Friday, July 24, 2009

Indian Giver

An "indian giver" is one who gives away something in what seems to be a permanent but unspecified contract, then insists that the item be returned.

What then is an "indian taker"?

Volunteer Labor Equilibrium

A friend of mine recently interviewed for a non-paid volunteer position at an established relief organization. Apparently they had no positions open for a few months, but suggested she return at that time to try again.

I was blown away for two reasons. First, they must be quite ineffective at interviewing because they definitely do not know what kind of worker and person they turned down. Second, I was intrigued by the equilibrium that was apparently reached.

Marginal cost of the non-paid worker is 0. Well, maybe there are some training costs or other costs associated with account set up, HR work, etc. associated with new hires. So marginal cost is minimal. These means the return to marginal labor is also very low, there are non market influences (union like behavior by those in the paid positions protecting themselves) or the organization is not employing capital and labor optimally.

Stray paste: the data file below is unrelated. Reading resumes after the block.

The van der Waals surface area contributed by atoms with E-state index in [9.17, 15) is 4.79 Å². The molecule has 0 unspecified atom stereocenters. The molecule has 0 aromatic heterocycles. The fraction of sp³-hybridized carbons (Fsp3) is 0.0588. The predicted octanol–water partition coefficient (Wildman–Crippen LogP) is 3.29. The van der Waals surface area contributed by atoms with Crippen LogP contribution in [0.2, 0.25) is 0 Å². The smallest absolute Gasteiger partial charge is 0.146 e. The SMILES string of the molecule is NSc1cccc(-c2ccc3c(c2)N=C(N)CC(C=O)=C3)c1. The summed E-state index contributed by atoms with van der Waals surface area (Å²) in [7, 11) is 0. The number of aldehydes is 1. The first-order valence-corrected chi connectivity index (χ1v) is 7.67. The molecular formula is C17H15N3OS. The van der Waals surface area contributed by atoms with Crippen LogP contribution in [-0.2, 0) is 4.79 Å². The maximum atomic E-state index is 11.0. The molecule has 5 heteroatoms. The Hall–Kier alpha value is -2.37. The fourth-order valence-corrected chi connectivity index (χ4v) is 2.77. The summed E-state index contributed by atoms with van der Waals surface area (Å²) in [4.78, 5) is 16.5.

If the primary explanation is the first reason above, that is great news for humanity, at least in this region. There are so many volunteers that there is not enough capital to allow them to be productive. Any more volunteers will just be getting in the way at this point and reducing the overall output. How excellent would that be? Could you imagine meeting with the Bishop and hearing, "Sorry, we do not have anything you can do for about 2 months. Every single calling is booked." That would have to be an extremely light load for any one person. I think that would stink too. Reminds me of a BYU ward. "I just got my calling, I am the hymn book collection committee to pick up hymnals after meetings. We work closely with the hymn book distribution committee."